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WILLIAM DAVID ROTH


1942 - 2015
WILLIAM DAVID ROTH Obituary
ROTH, WILLIAM DAVID “BILL” 1942 - 2015 William David Roth or “Bill”to his friends and family, 72, of Albany, NY, lived an extraordinary life and gracefully passed away in his home on the morning of March 17th, 2015. Bill was the proud father of Daniel Noah Hand Roth, and the dedicated husband of Carol Chisholm Roth. Born on June 1st, 1942 in New Haven, Connecticut, Bill was the loving son of Dr. Stefanie Zelmer Roth and Dr. Oscar Roth. From his father, Bill learned a passion for meaningful work, dedication and a remarkable ability to overcome life’s obstacles. From his mother, he learned hospitality, openness of mind, good humor, and warmth. His parents’ escape from the holocaust and dedication to helping others as physicians inspired in Bill a life-long pursuit of progressive social change. With a mix of absurd humor, brilliant insight, creative genius, tenacity, and grit, Bill created a life of meaning and action, and helped build a better world than the one he was born into. Bill entered into public life through his opposition to the War in Vietnam. He was not afraid to demonstrate, nor was he afraid of arrest. From anti-war protests in California to Paris to Vermont, Bill showed up at the front lines. After graduating with honors from Yale University, Bill built an impressive career as a politically engaged artist-intellectual. Bill pursued a passion for film making and earned his PhD in 1970 from the University of California at Berkeley examining the political symbolism of the western movie genre. All the while, he was falling in love with the silent films of Buster Keaton and the ganster films of Coppola and Scorsese. Over time, Bill’s politics and personal experience of neuromuscular disability merged. Bill became one of the founders of America’s disability rights movement. He helped establish the framework for the Federal Disabilities Act, and his work over the years addressed the architectural, transportation, and technological barriers to living with a disability in the United States. He joined the Carnegie Council on Children and co-authored several landmark studies including, “The Unexpected Minority: Handicapped Children in America” and “The Grand Illusion: Stigma, Role Expectations, and Communication.” These are widely acknowledged as providing the analytical basis for the disability rights movement as well as fostering a new academic discipline, Disability Studies. Bill’s work emphasized the disability movement’s core vision: the most socially incapacitating aspects of disability are not the inescapable consequence of biology, but the result of countless social decisions that do not acknowledge the needs of people with different bodies and, indeed, discriminate against people whose bodies are different. Bill went on to pioneer the use of computer technology for people with disabilities and, in 1984, founded the Center for Computing and Disability at the University at Albany, one of the first such centers in the nation. As a long time professor at the University at Albany School of Social Welfare, he taught courses in Social Policy and Disability Studies. More recently, Bill’s work focused on exposing the neo-liberal dismantling of the U.S. welfare state and includes his books, The Assault on Social Policy and his co-edited work, Globalization, Social Justice, and the Helping Professions. Never shy, Bill embodied the idea that the personal is political and shared his deepest fears and triumphs through two autobiographical books, Letters to Daniel and Movement: A Memoir of Disability, Cancer, and the Holocaust. Through these books, he opened up the struggles of his own body and his family for a broader discussion about the human condition, and how we learn to love and care for each other, in a world full of hostility and greed. Indeed, Bill was a courageous man, with a deep love of family, art, science, politics, and above all, wacky jokes. Brilliant, imaginative, inventive and utterly fearless, Bill inspired those of us who had the good fortune to know him. Funny, sincere, vulnerable and heartfelt, Bill cherished his relationships with family, friends, and colleagues. Bill is survived by his wife, Carol Chisholm Roth (Albany, NY), his son Daniel Noah Hand Roth (Albany, NY), his sister Evelyn Fogarasi (Bethesda, MD), his niece Simone Roth Fogarasi (New Orleans, LA), and his cousin Diane Roth Levy (Boynton Beach, FL), and his faithful caretaker Emelia Manso Rivera) (Albany, NY). Funeral services will be held at 3pm on Thursday, March 19th, at the Robert E. Shure Funeral Home, 543 George St., in New Haven, CT. Immediately following the services, he will be laid to rest in the Keser Israel Memorial Park, 11 Farwell St., West Haven, CT. Friends and colleagues are welcome to join the family to observe shiva after 5:00pm at 606 Saddle Ridge Rd., Orange, CT. In lieu of flowers, the family respectfully requests that donations be made to the William Roth Endowed School of Social Welfare Scholarship. This scholarship fund will advance the education and career aspirations of School of Social Welfare students with disabilities who demonstrate academic achievement. Checks may be payable to the University at Albany Foundation, 1400 Washington Ave. UAB 226, Albany, NY 12222 or www.albany.edu/give. Please note, “William Roth Endowed School of Social Welfare Scholarship” in the comments section online or in the memo portion of the check. www.shurefuneralhome.com.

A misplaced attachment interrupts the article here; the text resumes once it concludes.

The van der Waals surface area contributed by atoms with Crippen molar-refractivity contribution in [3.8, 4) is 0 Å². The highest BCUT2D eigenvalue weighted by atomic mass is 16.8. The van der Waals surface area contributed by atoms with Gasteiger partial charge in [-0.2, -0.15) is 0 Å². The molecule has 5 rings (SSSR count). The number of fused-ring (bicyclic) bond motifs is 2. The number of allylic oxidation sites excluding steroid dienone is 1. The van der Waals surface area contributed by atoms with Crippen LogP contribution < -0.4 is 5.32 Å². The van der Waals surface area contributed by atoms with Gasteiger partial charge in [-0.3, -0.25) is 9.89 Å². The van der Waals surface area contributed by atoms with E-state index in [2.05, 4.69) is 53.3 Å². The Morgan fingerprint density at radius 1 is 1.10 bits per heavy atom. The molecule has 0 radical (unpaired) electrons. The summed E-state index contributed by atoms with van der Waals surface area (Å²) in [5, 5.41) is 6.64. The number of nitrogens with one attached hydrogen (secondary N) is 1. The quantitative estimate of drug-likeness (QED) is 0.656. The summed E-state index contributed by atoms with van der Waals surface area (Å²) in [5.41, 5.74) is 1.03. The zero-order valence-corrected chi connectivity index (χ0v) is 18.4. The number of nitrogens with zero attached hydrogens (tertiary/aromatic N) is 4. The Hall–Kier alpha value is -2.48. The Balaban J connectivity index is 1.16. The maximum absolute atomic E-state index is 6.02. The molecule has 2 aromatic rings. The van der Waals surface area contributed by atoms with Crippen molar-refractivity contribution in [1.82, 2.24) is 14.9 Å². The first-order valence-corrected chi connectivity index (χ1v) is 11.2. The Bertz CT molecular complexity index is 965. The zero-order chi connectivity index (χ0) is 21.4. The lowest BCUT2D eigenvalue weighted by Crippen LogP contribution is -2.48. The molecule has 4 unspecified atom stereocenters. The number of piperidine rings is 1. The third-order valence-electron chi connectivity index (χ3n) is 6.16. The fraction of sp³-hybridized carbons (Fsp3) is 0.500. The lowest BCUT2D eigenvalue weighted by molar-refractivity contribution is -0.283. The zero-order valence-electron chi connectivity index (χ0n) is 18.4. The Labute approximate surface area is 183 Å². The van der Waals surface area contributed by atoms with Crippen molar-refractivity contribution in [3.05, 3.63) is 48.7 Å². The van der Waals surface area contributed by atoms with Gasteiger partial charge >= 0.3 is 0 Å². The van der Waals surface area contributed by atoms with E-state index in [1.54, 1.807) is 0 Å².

Published in The New Haven Register on Mar. 19, 2015
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